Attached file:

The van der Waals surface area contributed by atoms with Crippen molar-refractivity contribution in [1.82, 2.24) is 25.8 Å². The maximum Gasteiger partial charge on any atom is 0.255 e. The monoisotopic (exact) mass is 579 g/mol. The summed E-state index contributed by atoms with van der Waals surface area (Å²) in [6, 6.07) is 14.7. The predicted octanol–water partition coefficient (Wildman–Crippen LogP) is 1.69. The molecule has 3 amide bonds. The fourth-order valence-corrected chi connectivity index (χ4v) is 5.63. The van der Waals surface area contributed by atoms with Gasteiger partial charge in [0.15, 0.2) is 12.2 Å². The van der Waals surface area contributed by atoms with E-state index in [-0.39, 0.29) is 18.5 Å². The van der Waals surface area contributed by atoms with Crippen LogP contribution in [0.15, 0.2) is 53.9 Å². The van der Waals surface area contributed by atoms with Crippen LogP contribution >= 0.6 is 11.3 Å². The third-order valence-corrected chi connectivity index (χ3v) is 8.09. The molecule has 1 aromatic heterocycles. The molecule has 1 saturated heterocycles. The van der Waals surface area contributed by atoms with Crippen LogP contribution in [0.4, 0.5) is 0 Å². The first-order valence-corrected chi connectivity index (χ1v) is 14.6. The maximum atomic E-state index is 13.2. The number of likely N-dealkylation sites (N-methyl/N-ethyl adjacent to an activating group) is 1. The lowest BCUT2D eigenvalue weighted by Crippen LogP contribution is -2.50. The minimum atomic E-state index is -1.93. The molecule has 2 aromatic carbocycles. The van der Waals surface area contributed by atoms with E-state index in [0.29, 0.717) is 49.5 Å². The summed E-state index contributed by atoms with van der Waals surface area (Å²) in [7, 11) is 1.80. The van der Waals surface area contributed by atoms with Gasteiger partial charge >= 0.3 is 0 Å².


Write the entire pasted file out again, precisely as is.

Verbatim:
The van der Waals surface area contributed by atoms with Crippen molar-refractivity contribution in [1.82, 2.24) is 25.8 Å². The maximum Gasteiger partial charge on any atom is 0.255 e. The monoisotopic (exact) mass is 579 g/mol. The summed E-state index contributed by atoms with van der Waals surface area (Å²) in [6, 6.07) is 14.7. The predicted octanol–water partition coefficient (Wildman–Crippen LogP) is 1.69. The molecule has 3 amide bonds. The fourth-order valence-corrected chi connectivity index (χ4v) is 5.63. The van der Waals surface area contributed by atoms with Gasteiger partial charge in [0.15, 0.2) is 12.2 Å². The van der Waals surface area contributed by atoms with E-state index in [-0.39, 0.29) is 18.5 Å². The van der Waals surface area contributed by atoms with Crippen LogP contribution in [0.15, 0.2) is 53.9 Å². The van der Waals surface area contributed by atoms with Crippen LogP contribution >= 0.6 is 11.3 Å². The third-order valence-corrected chi connectivity index (χ3v) is 8.09. The molecule has 1 aromatic heterocycles. The molecule has 1 saturated heterocycles. The van der Waals surface area contributed by atoms with Crippen LogP contribution in [0.4, 0.5) is 0 Å². The first-order valence-corrected chi connectivity index (χ1v) is 14.6. The maximum atomic E-state index is 13.2. The number of likely N-dealkylation sites (N-methyl/N-ethyl adjacent to an activating group) is 1. The lowest BCUT2D eigenvalue weighted by Crippen LogP contribution is -2.50. The minimum atomic E-state index is -1.93. The molecule has 2 aromatic carbocycles. The van der Waals surface area contributed by atoms with E-state index in [0.29, 0.717) is 49.5 Å². The summed E-state index contributed by atoms with van der Waals surface area (Å²) in [7, 11) is 1.80. The van der Waals surface area contributed by atoms with Gasteiger partial charge >= 0.3 is 0 Å².